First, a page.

There are just few places in Serbia, but also anywhere on the planet, where one can find complete peace. Places where the only noises are the chirping of birds that seemingly never stops, and the murmur of a nearby stream. Wherever you look, you cannot see anything but the perfect harmony of man and nature. A place where, even when you want to, you cannot think of any negative thoughts, because the spiritual peace of those around you prevents you from doing so.
One such place is Miljko’s monastery, an oasis of spirit and nature, a sacred place hidden in the hills around Svilajnac, a town on the river Resava, in the heart of Serbia, some 120 kilometers from Belgrade.
From the very entrance, through the mighty monastery gate, which is guarded by two seemingly dangerous, but in fact spoiled and sensitive dogs, it becomes clear to you that time has stopped here, and that you enter a place that has not been desecrated by modern chases, noise, nervousness and vices.
We are greeted by kind nuns, women who have dedicated their lives to the service for God and for the monastery, and for which they are rewarded, which everyone can immediately notice, with spiritual and physical peace, a trait that has long been lost in the 21st century.
It’s only two o’clock in the afternoon, and it seems to us that we didn’t hear well when the young nun tells us that she just “had dinner”. He sees that it is not clear to us, so, with a wide smile, he “apologizes”:
– Well, yes … We get up here at 3 AM… That’s when our day begins …
While her kind words leads us through the history of the monastery, and she physically leads us through its green interior and the church that dominates this complex, she also talks about her destiny, which brought her here, and points out that she has never been happier and more fulfilled in her life.
By the way, from Belgrade, the capital of Serbia, Svilajnac can be reached by car in less than an hour, and it will take you another fifteen minutes to reach Miljko’s monastery from Svilajnac.
Together with eight other monasteries – Tomić, Jaković, Radošin, Ivković, Dobreš, Devesinje, Zlatenac and Bukovica – Miljko’s monastery is part of a whole that many call “Resavska Sveta gora” (Resava Holy mountain), because the beauty and sanctity of these monasteries are comparable to those located on the Greek peninsula of Athos, named “The Holy Mountain”.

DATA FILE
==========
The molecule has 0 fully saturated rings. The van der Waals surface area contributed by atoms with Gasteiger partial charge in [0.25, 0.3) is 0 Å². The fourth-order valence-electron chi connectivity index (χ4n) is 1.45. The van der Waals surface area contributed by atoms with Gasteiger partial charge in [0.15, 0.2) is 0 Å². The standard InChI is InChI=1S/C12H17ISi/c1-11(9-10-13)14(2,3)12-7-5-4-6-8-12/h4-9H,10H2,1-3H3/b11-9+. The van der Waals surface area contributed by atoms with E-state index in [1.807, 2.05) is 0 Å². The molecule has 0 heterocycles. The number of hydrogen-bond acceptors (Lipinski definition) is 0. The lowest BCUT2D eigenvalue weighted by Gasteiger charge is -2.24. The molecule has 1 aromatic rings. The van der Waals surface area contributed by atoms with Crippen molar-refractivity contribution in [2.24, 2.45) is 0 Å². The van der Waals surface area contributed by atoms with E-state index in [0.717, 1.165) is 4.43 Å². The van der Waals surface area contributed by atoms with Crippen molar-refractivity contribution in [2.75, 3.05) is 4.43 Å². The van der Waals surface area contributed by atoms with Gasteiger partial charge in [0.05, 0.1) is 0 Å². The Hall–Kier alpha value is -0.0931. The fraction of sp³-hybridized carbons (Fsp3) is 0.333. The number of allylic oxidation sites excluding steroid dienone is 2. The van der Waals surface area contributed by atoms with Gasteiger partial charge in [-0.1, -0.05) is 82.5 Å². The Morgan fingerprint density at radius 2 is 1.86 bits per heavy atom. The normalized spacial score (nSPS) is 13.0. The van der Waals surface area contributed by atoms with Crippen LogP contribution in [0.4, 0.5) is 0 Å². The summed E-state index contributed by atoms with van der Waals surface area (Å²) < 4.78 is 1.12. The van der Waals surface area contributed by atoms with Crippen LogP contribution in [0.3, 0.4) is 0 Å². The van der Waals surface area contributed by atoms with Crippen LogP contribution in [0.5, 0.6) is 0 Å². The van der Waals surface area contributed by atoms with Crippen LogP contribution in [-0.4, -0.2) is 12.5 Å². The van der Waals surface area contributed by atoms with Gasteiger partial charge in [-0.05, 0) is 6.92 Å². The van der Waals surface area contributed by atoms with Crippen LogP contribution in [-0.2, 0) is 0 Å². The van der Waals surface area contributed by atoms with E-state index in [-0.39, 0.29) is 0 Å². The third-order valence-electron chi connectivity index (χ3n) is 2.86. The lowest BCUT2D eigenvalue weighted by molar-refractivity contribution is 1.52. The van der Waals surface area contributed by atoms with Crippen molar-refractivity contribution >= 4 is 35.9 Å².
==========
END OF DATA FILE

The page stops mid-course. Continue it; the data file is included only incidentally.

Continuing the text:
The first written traces of the existence of this monastery date back to the second half of the 14th century, when serbian ruler Lazar Hrebeljanović donated this convent to the Ravanica monastery with his charter. It is not known who founded the monastery in the first place or when exactly did it happen, although some mention that it was raised by the son of Lazar, Despot Stefan Lazarevic. But this is generally considered just speculation.
According to some data, a transcription school operated in this monastery in the 15th century, in which church books were transcribed.
In the 18th century, the Turks burned this monastery, as part of revenge for the Serb uprisings. It was not until 1787 that the monastery was renovated by Miljko Tomić, a merchant, who spent the last years of his life in it. He was buried on the monastery ground, and the whole monastery has been known as Miljko’s monastery since then, as a sign of gratitude to this man.
In the twist of fate, a few years later, a priest of the same name came to the monastery – Miljko Ristic, and renewed his spiritual life, starting a monastery school where future scribes, teachers and priests studied.
The famous serbian folk hero, Stevan Sindjelic, attended this school at the end of the 18th century, and the monastery was also known as a refuge for rebels who fought against the Turks for the liberation of Serbia in the following period. The Turks knew this well, so they burned it down when the First Serbian Uprising was suppressed.
The monastery was renovated in 1856, and since then the renewal of the spiritual life in it has begun. The next significant event took place between the two great wars – in 1926, when Russian emigrants fled to it, fleeing communism, led by by the monk Ambrose Kurganov.
From this moment on, this Serbian monastery is considered as their holy place by the Russians, and today they make up the largest number of foreign tourists who visit this shrine.
Since 1952, Miljko’s monastery has been a nunnery, and today it is a place where all women who have problems of any kind gladly come, in order to strengthen their soul and body.
It often happens that young women, “intoxicated” by the spiritual life that is led here, stay and live and serve in this holy place, and gladly leave behind all the temptations that life brings with it in the modern world.
Everyone who has mental, spiritual or physical problems is welcome here, and the nuns will do everything to offer them healing, peace and tranquillity. Also, the gates of the monastery are wide open for all tourists who will have the opportunity to get acquainted with the holy place of Serbian and European history, but also to enjoy the unique peace that can be found in only a few other places in this part of the world.
This text is part of the project “Svilajnac, a small tourist paradise”, and was co-financed by the Municipality of Svilajnac.
(Come to Serbia)